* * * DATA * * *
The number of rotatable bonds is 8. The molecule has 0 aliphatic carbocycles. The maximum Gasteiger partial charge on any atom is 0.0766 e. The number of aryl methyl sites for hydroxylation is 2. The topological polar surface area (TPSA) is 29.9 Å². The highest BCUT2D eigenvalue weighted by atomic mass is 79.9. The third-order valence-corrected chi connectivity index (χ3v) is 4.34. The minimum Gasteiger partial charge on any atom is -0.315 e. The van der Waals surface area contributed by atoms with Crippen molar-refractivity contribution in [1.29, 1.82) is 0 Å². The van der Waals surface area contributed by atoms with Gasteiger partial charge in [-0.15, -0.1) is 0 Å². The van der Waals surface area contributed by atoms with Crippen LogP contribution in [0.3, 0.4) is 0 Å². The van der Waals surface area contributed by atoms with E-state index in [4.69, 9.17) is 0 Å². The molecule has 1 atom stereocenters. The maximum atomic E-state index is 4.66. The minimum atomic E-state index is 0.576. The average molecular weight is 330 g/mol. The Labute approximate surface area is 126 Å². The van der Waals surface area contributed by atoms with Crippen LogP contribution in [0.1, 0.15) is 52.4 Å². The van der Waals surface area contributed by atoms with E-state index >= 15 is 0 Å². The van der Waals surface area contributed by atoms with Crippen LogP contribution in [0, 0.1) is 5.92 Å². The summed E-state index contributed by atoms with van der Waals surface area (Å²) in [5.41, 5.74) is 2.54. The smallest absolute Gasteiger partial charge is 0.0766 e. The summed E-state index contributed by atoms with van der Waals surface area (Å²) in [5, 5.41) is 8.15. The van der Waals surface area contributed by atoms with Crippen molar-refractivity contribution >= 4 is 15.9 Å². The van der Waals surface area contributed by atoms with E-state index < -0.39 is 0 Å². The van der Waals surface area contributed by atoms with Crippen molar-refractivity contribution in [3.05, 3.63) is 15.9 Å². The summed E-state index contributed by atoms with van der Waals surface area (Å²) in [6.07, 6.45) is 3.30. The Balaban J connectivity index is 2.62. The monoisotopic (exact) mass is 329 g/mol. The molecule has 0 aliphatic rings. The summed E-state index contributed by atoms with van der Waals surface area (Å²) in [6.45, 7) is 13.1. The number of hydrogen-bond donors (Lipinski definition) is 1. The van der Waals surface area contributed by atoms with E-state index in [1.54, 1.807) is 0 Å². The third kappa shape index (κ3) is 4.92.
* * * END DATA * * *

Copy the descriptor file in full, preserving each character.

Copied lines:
The number of rotatable bonds is 8. The molecule has 0 aliphatic carbocycles. The maximum Gasteiger partial charge on any atom is 0.0766 e. The number of aryl methyl sites for hydroxylation is 2. The topological polar surface area (TPSA) is 29.9 Å². The highest BCUT2D eigenvalue weighted by atomic mass is 79.9. The third-order valence-corrected chi connectivity index (χ3v) is 4.34. The minimum Gasteiger partial charge on any atom is -0.315 e. The van der Waals surface area contributed by atoms with Crippen molar-refractivity contribution in [1.29, 1.82) is 0 Å². The van der Waals surface area contributed by atoms with Gasteiger partial charge in [-0.15, -0.1) is 0 Å². The van der Waals surface area contributed by atoms with Crippen LogP contribution in [0.3, 0.4) is 0 Å². The van der Waals surface area contributed by atoms with E-state index in [4.69, 9.17) is 0 Å². The molecule has 1 atom stereocenters. The maximum atomic E-state index is 4.66. The minimum atomic E-state index is 0.576. The average molecular weight is 330 g/mol. The Labute approximate surface area is 126 Å². The van der Waals surface area contributed by atoms with Crippen LogP contribution in [0.1, 0.15) is 52.4 Å². The van der Waals surface area contributed by atoms with E-state index >= 15 is 0 Å². The van der Waals surface area contributed by atoms with Crippen LogP contribution in [0, 0.1) is 5.92 Å². The summed E-state index contributed by atoms with van der Waals surface area (Å²) in [5.41, 5.74) is 2.54. The smallest absolute Gasteiger partial charge is 0.0766 e. The summed E-state index contributed by atoms with van der Waals surface area (Å²) in [5, 5.41) is 8.15. The van der Waals surface area contributed by atoms with Crippen molar-refractivity contribution >= 4 is 15.9 Å². The van der Waals surface area contributed by atoms with E-state index < -0.39 is 0 Å². The van der Waals surface area contributed by atoms with Crippen molar-refractivity contribution in [3.05, 3.63) is 15.9 Å². The summed E-state index contributed by atoms with van der Waals surface area (Å²) in [6.07, 6.45) is 3.30. The Balaban J connectivity index is 2.62. The monoisotopic (exact) mass is 329 g/mol. The molecule has 0 aliphatic rings. The summed E-state index contributed by atoms with van der Waals surface area (Å²) in [6.45, 7) is 13.1. The number of hydrogen-bond donors (Lipinski definition) is 1. The van der Waals surface area contributed by atoms with E-state index in [1.54, 1.807) is 0 Å². The third kappa shape index (κ3) is 4.92.